The new leader of Britain's opposition Labor Party Jeremy Corbyn.
Karl Marx admirer and Israel critic Jeremy Corbyn was elected leader of Britain's opposition Labor party on Saturday, while Tom Watson, known for his role in the parliamentary investigation into phone hacking by UK newspapers, won the deputy leadership contest.
Corbyn won 59.5 percent of the ballots cast, or 251,417 votes, in the leadership, winning in the first round. When the results were announced he was cheered and hugged, even by his rivals.
Corbyn defeated two former Labor ministers, Yvette Cooper and Andy Burnham, as well as Liz Kendall, regarded as the heir to former Prime Minister Tony Blair.
The 66-year-old has held a pro-Palestinian stance since entering Parliament, specializing in delivering fierce and often very direct criticism of Israeli policies. One of the popular leaders of the Palestine Solidarity Campaign, his contribution to foreign affairs debates include diatribes about the behavior of Israeli troops or abuses of Palestinian human rights.
Four years ago, he actively supported the right of Raed Salah, the leader of the Islamic Movement’s Northern Branch in Israel, to address meetings in Britain despite clear Home Office opposition. English courts accepted that Salah had previously invoked anti-Semitic blood libel, but arrangements to deport him fell apart.
Corbyn in the past has called terrorist organizations such as Hamas and Hezbollah "friends." The far-leftist has also been dogged by allegations of anti-Semitism
The British Jewish community has expressed misgivings about Corbyn.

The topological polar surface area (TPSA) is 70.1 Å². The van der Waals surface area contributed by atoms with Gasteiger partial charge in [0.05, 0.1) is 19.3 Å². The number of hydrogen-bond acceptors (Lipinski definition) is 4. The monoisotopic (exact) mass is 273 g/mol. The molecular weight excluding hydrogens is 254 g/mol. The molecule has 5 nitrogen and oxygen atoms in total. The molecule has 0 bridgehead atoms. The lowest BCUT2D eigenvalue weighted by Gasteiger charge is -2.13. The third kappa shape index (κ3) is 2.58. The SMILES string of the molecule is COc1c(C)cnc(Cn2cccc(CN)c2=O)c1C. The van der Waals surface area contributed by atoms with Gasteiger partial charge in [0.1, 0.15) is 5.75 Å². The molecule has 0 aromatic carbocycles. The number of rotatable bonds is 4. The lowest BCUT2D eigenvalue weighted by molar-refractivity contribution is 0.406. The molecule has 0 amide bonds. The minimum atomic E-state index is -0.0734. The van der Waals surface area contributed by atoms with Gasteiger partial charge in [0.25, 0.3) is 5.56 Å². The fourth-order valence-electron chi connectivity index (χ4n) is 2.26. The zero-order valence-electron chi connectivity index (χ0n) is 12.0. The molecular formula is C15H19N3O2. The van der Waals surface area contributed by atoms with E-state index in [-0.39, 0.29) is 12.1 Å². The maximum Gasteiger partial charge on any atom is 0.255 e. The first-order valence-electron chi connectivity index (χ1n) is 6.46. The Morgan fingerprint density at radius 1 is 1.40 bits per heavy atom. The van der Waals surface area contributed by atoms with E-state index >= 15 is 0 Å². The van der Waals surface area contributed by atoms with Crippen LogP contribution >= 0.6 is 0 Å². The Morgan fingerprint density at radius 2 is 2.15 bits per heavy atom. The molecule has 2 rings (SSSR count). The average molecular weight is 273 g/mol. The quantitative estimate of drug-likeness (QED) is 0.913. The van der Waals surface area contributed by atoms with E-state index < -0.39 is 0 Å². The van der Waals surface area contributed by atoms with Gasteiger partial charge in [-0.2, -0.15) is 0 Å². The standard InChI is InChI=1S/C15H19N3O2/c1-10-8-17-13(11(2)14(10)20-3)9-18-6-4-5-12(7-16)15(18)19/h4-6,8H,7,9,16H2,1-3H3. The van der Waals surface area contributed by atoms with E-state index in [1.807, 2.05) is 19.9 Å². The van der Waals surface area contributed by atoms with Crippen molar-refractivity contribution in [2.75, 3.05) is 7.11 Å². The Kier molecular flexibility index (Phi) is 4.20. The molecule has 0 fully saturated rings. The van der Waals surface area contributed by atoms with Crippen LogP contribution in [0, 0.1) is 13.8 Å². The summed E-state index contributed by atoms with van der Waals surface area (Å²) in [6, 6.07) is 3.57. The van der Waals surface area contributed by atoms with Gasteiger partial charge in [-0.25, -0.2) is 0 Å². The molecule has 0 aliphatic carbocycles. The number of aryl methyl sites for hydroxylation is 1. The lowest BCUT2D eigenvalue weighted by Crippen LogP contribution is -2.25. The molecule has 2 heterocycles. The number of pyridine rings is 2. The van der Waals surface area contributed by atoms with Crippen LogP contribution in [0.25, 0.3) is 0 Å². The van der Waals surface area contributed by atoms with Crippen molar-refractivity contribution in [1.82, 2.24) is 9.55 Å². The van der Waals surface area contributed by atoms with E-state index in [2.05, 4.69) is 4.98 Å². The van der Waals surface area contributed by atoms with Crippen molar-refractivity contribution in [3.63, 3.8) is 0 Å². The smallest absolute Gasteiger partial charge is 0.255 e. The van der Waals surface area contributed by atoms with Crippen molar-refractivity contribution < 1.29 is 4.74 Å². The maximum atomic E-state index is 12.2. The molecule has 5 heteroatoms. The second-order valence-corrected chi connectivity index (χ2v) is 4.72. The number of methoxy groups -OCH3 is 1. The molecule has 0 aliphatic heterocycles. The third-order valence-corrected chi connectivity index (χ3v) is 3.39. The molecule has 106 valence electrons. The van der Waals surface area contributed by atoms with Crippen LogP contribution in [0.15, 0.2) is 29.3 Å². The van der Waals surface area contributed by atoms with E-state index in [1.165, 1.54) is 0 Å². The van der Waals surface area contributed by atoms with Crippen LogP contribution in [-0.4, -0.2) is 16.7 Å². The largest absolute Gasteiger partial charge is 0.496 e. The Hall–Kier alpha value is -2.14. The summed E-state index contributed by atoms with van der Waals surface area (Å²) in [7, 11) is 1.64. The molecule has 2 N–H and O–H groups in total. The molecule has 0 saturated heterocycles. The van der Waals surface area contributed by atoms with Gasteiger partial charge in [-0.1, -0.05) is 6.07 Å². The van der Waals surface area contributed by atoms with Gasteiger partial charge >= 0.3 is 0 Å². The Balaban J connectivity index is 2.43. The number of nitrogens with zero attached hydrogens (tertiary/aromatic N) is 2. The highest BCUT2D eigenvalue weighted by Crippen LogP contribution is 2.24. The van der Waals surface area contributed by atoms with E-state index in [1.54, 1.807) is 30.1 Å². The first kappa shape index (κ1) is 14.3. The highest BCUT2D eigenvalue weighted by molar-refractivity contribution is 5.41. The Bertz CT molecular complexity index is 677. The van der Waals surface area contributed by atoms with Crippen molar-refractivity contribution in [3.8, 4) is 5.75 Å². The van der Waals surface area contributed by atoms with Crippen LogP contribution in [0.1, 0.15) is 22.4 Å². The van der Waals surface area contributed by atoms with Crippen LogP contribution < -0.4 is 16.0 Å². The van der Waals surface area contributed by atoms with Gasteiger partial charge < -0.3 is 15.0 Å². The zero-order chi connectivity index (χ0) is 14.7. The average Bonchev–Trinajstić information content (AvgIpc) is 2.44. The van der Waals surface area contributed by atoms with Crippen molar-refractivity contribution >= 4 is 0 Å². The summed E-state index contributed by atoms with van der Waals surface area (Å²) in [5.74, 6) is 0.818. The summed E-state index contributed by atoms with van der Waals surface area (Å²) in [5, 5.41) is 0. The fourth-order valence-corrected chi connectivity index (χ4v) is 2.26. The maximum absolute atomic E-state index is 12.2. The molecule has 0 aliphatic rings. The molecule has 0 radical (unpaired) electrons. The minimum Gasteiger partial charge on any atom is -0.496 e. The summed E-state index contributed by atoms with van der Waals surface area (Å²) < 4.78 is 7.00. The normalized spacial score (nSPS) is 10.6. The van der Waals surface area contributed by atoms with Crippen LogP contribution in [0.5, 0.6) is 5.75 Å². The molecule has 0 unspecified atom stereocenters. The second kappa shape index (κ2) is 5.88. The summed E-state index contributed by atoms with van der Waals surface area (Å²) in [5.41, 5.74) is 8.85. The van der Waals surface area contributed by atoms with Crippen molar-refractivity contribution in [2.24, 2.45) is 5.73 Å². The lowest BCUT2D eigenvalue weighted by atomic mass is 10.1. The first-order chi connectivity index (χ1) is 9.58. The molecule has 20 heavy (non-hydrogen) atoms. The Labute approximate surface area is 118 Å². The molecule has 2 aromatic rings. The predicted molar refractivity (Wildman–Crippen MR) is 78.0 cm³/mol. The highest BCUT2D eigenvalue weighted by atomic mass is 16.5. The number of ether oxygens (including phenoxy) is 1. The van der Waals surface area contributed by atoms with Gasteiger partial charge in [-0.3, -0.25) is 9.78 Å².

Corbyn, who initially did not expect to win the contest, has struck a chord with many Labor supporters by repudiating the pro-business consensus of former leader Tony Blair. Instead he has offered wealth taxes, nuclear disarmament and ambiguity about EU membership.
"Can I start by thanking everyone who took part in this election, this huge democratic exercise of more than half a million people all across this country," Corbyn said after his victory was announced, striking a unifying note as he addressed the Labor Party conference.
His victory reflects growing popular support for left-wing movements across Europe, with Syriza taking power in Greece and Spain's anti-austerity party Podemos performing well in opinion polls.
Corbyn's rise also has an echo of the way Senator Bernie Sanders has galvanized left-leaning Democrats in his bid to beat Hillary Clinton to the party's nomination for the US presidential race.
However, the scale of division Corbyn's victory has created in his own party was immediately laid bare with one Labor lawmaker quitting his role as a health spokesman while Corbyn was making his acceptance speech.
Others quickly followed, saying they would not serve in his senior team.
Corbyn has offered wealth taxes and ambiguity about EU membership. He is a strong opponent of military strikes in Syria, meaning it would be harder for Prime Minister David Cameron to win parliamentary support to bomb Islamic State targets there.
A left-winger and parliamentary veteran with a long history of voting against his own party, Corbyn triumphed on a message of promising to increase government investment though money-printing and renationalising vast swathes of the economy.
The prospect of a return to the party's socialist roots has drawn stark warnings that they will be annihilated in 2020 national elections by a British public that in May re-elected Cameron for a second term on a promise to cut spending.
Jerry Lewis and Herb Keinon contributed to this report.
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